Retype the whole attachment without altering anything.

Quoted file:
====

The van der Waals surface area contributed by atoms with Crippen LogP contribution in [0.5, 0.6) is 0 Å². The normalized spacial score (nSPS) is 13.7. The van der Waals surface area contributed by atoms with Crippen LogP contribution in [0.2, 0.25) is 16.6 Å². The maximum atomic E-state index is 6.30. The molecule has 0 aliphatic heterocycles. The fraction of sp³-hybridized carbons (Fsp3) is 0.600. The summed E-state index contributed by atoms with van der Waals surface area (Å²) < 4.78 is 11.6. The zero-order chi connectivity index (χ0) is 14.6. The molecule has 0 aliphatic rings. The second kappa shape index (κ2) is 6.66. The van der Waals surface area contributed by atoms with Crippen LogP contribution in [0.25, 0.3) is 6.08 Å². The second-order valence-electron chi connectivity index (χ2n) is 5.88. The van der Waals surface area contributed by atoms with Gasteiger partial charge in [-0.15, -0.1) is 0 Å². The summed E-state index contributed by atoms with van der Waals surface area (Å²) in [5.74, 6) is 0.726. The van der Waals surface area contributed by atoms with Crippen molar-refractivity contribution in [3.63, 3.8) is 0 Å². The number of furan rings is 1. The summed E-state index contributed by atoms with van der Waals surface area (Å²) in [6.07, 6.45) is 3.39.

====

The van der Waals surface area contributed by atoms with Crippen LogP contribution in [0.5, 0.6) is 0 Å². The normalized spacial score (nSPS) is 13.7. The van der Waals surface area contributed by atoms with Crippen LogP contribution in [0.2, 0.25) is 16.6 Å². The maximum atomic E-state index is 6.30. The molecule has 0 aliphatic heterocycles. The fraction of sp³-hybridized carbons (Fsp3) is 0.600. The summed E-state index contributed by atoms with van der Waals surface area (Å²) < 4.78 is 11.6. The zero-order chi connectivity index (χ0) is 14.6. The molecule has 0 aliphatic rings. The second kappa shape index (κ2) is 6.66. The van der Waals surface area contributed by atoms with Crippen LogP contribution in [0.25, 0.3) is 6.08 Å². The second-order valence-electron chi connectivity index (χ2n) is 5.88. The van der Waals surface area contributed by atoms with Gasteiger partial charge in [-0.15, -0.1) is 0 Å². The summed E-state index contributed by atoms with van der Waals surface area (Å²) in [5.74, 6) is 0.726. The van der Waals surface area contributed by atoms with Crippen molar-refractivity contribution in [3.63, 3.8) is 0 Å². The number of furan rings is 1. The summed E-state index contributed by atoms with van der Waals surface area (Å²) in [6.07, 6.45) is 3.39.